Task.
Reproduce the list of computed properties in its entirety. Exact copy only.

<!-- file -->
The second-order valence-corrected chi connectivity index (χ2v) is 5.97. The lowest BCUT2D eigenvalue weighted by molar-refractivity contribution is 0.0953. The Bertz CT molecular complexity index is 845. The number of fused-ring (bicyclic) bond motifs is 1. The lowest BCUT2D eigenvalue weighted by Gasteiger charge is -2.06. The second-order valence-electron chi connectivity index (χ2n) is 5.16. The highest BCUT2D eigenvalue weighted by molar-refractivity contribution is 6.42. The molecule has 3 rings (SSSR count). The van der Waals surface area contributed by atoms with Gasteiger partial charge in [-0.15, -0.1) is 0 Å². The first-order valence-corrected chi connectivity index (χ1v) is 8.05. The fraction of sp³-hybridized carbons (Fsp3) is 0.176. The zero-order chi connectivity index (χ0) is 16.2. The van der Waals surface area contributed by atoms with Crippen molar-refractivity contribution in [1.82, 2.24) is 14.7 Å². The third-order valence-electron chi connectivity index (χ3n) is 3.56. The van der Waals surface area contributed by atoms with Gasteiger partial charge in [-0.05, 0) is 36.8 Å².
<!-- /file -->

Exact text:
The second-order valence-corrected chi connectivity index (χ2v) is 5.97. The lowest BCUT2D eigenvalue weighted by molar-refractivity contribution is 0.0953. The Bertz CT molecular complexity index is 845. The number of fused-ring (bicyclic) bond motifs is 1. The lowest BCUT2D eigenvalue weighted by Gasteiger charge is -2.06. The second-order valence-electron chi connectivity index (χ2n) is 5.16. The highest BCUT2D eigenvalue weighted by molar-refractivity contribution is 6.42. The molecule has 3 rings (SSSR count). The van der Waals surface area contributed by atoms with Gasteiger partial charge in [-0.15, -0.1) is 0 Å². The first-order valence-corrected chi connectivity index (χ1v) is 8.05. The fraction of sp³-hybridized carbons (Fsp3) is 0.176. The zero-order chi connectivity index (χ0) is 16.2. The van der Waals surface area contributed by atoms with Crippen molar-refractivity contribution in [1.82, 2.24) is 14.7 Å². The third-order valence-electron chi connectivity index (χ3n) is 3.56. The van der Waals surface area contributed by atoms with Gasteiger partial charge in [-0.05, 0) is 36.8 Å².